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Orioles 6, Red Sox 5: Bad Calls And Bad Plays Leave Red Sox On Bottom Again

Orioles 6, Red Sox 5

The Red Sox have lost again--that makes 14 times in 18 games--but what makes this one worse than so many of the others is how incredibly winnable it was.

In fact, you could even say that the Red Sox didn't strictly lose this one.

The controversy came only well after the Sox had allowed the Orioles to build a lead, and then chipped slowly away at it. Kyle Weiland received the start on the mound for Boston, and much like in his last start, was struck by defensive disaster after throwing a pair of 1-2-3 innings to start the game.

This time the incompetence came from Darnell McDonald, getting the start in left for a stiff-necked Carl Crawford. The first fly ball of the third inning went out to left, and Darnell McDonald promptly lost it in the sun, allowing it to drop in for a hit. In the very next at bat, the ball again found its way to left field, where Darnell McDonald ran it down...and let it clank off his bat. Just like that, and Baltimore had two men on and one down when the inning should have been over. To McDonald's "credit," he could not entirely be expected to make a play on the two-run double off the scoreboard that followed, but both runs are firmly in his name.

If Weiland's troubles had ended there, all would have been well-and-good. Instead, the spot starting prospect proceeded to give up three bombs over the next two innings, allowing Baltimore to increase their scoring tally to six runs on the day.

The Red Sox offense, however, was not going to go down without a fight. McDonald made up for one of his errors with a solo shot to lead off the bottom of the third, and a two-out triple from Jarrod Saltalamacchia in the fourth gave the Sox a second run. 

Here's where we hit our controversy.

The fifth inning proved the most productive yet for the Red Sox. A walk for Marco Scutaro, a double for Adrian Gonzalez, and a triple for Dustin Pedroia had the Sox within two runs. Up stepped David Ortiz. Swinging at the first pitch, Papi planted a ball off the wall in right field, clearly on or past the foul line. It should have been a fifth run, instead it was ruled a foul not just by one umpire, but by a conference of all four. With David Ortiz flying out to end the inning, however, the Sox were left with just four.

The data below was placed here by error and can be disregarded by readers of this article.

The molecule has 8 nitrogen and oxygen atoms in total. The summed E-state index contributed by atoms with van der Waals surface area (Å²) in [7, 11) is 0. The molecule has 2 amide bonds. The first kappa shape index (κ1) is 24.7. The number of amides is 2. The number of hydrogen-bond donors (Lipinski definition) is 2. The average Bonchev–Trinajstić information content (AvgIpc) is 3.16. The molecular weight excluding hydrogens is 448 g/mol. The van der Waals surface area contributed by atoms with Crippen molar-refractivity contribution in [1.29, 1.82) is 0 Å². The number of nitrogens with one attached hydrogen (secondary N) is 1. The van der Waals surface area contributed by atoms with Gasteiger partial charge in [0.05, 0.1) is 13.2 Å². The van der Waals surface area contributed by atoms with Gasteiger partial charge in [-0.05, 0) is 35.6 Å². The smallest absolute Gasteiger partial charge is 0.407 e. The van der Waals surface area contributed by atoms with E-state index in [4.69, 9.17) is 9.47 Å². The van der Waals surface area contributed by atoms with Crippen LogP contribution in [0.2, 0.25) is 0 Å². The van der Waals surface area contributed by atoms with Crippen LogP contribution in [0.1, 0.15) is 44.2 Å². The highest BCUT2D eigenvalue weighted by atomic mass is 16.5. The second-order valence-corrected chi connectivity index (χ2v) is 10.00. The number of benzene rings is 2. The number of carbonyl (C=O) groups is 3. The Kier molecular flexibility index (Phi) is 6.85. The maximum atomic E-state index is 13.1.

The Sox would score once more in the game, and thanks to some nifty escape acts from Alfredo Aceves, the Orioles would be left at six. The final score: 6-5, separated by one run that should have scored.


Three For The Road

Or, rather, three to blame.

Three Homers For Weiland

He's being asked to pitch in a role he shouldn't be, but Kyle Weiland can't just give up three homers. The first time through, Weiland was killing it, striking out four of the first six batters he faced using some impressive breaking stuff. The second time through, and he was absolutely destroyed, falling behind time and again and leaving sliders over the plate. It's just not good enough.

Two Botches For McDonald

He was only charged with one error, but it definitely should have been two. While before the game I was hoping that Crawford being out wouldn't mean Conor Jackson in left, at this point I'm glad it does. Every time McDonald goes out there and gives some inkling that he's ready to be a decent backup again, he ruins it by pulling college-level stuff like this.

One Huge Mistake For The Umpires

If Ortiz' hit is called fair, this is a tie game. Simple as that.


Up Next -- Monday, 7:10 p.m. | John Lackey (12-12, 6.19 ERA) vs. Brian Matusz (1-7, 9.84 ERA)

If they can't win this one, then there's no hope.